Lance Armstrong Names Names Under Oath
Lance Armstrong named names and provided additional new details about his doping practices when he was compelled to respond to questions under oath in a recent lawsuit – his first publicly revealed answers under oath since his famous confession to Oprah Winfrey in January 2013.
The answers came last November but weren’t made public until Wednesday, when they were obtained by USA TODAY Sports after being filed in federal court by an attorney for former cycling teammate Floyd Landis as part of another lawsuit.
When asked who provided him with performance-enhancing drugs during his cycling career, Armstrong replied with four names: trainer Pepi Marti, Dr. Pedro Celaya, Dr. Luis Garcia del Moral and Dr. Michele Ferrari, all part of Armstrong’s cycling entourage.
When asked who delivered the drugs he used to cheat in races, Armstrong replied with more names: masseuse Emma O’Reilly, bike mechanic Julien de Vriese and Philippe Maire, who has previously been described as “Motoman,” a motorbike courier.
Almost all of the names Armstrong mentions have at various times denied involvement in or knowledge of doping, including team manager Johan Bruyneel.
“Johan Bruyneel participated in or assisted with Armstrong’s use of PEDs, and knew of that use through their conversations and acts,” Armstrong states.
Armstrong also replied that he generally paid for the substances he used. “There may have been additional persons, but Armstrong does not recall any others at this time,” he answered.
In another response, Armstrong stated, “Armstrong would typically supervise his own use of PEDs, but on certain occasions, the use of PEDs was supervised by Dr. Celaya, Dr. del Moral, or Dr. Ferrari.”
Armstrong said he recalled using the blood booster EPO at the Tour de France as early as 1995. In his answers, he again denied cheating during his comeback years in 2009 and 2010.
After several years of denials, Armstrong admitted in 2013 in his televised interview with Winfrey that he had doped during all of his Tour de France victories from 1999 to 2005. He did not name names in that interview or get into detail about how he obtained the drugs or who else knew about it.
But he was compelled to give these written answers last fall in a lawsuit filed against him by Acceptance Insurance, which sought to recover $3 million from him for bonuses paid to him for winning the Tour de France from 1999 to 2001. One day before he was scheduled to give a deposition in that case in November, Armstrong reached an undisclosed settlement to end it and cancel the deposition.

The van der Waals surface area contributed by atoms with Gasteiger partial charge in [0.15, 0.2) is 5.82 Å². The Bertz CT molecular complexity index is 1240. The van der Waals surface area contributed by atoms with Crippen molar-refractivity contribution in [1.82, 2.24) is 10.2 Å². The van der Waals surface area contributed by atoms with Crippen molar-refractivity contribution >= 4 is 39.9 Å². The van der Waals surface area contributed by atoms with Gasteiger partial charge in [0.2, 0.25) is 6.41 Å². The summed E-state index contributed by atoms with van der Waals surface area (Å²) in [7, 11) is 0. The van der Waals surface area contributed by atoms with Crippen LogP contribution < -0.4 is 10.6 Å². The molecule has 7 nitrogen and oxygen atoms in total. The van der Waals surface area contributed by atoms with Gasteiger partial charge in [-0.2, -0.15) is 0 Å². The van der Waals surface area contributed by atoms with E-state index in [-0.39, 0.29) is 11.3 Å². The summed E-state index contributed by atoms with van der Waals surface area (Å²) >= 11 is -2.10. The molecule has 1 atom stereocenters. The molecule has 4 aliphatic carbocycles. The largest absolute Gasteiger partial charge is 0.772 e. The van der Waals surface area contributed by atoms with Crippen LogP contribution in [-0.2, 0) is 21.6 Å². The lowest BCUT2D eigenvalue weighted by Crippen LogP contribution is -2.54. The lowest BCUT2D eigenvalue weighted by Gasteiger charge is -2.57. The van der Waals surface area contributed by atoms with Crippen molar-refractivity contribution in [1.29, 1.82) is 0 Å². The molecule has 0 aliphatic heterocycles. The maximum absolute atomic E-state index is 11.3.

BACKGROUND: Armstrong settles Acceptance Insurance case
LANCE’S LIFE: One year after the Oprah interview
The answers were not available in the public court record until Wednesday, when attorneys for former cycling teammate Floyd Landis filed them as an exhibit in Landis’ separate federal whistleblower lawsuit against Armstrong. Landis’ attorney filed the answers in support of his motion to compel discovery materials from Thomas Weisel, the financier of Armstrong’s U.S. Postal Service cycling team.
As previously reported by USA TODAY Sports, Armstrong replied in his written answers from November that he believed that “Mr. Weisel was aware of doping on the USPS team.” Weisel has denied the allegation.
Armstrong also refers to his cycling team’s general mananger, Mark Gorski, and former cyclist Chris Carmichael in his answers in the Acceptance case.
“As for Mr. Gorski, it is Armstrong’s belief that he was aware of doping by the USPS team,” Armstrong states. “Mr. Armstrong told Chris Carmichael in 1995 of his use of PEDs.”
Armstrong also was asked to name every person or entity he has paid to keep his doping secret.
“Armstrong has not paid or offered to pay someone to keep his or others’ doping a secret,” he stated. “However, Armstrong has, on occasion, provided benefits or made contributions to many people and institutions, some of whom may have been aware of, or suspected Armstrong’s use of performance-enhancing drugs and banned methods. Armstrong never provided any such benefits or contributions with the intent for it to be a payoff to keep doping a secret.”
Source: USA TODAY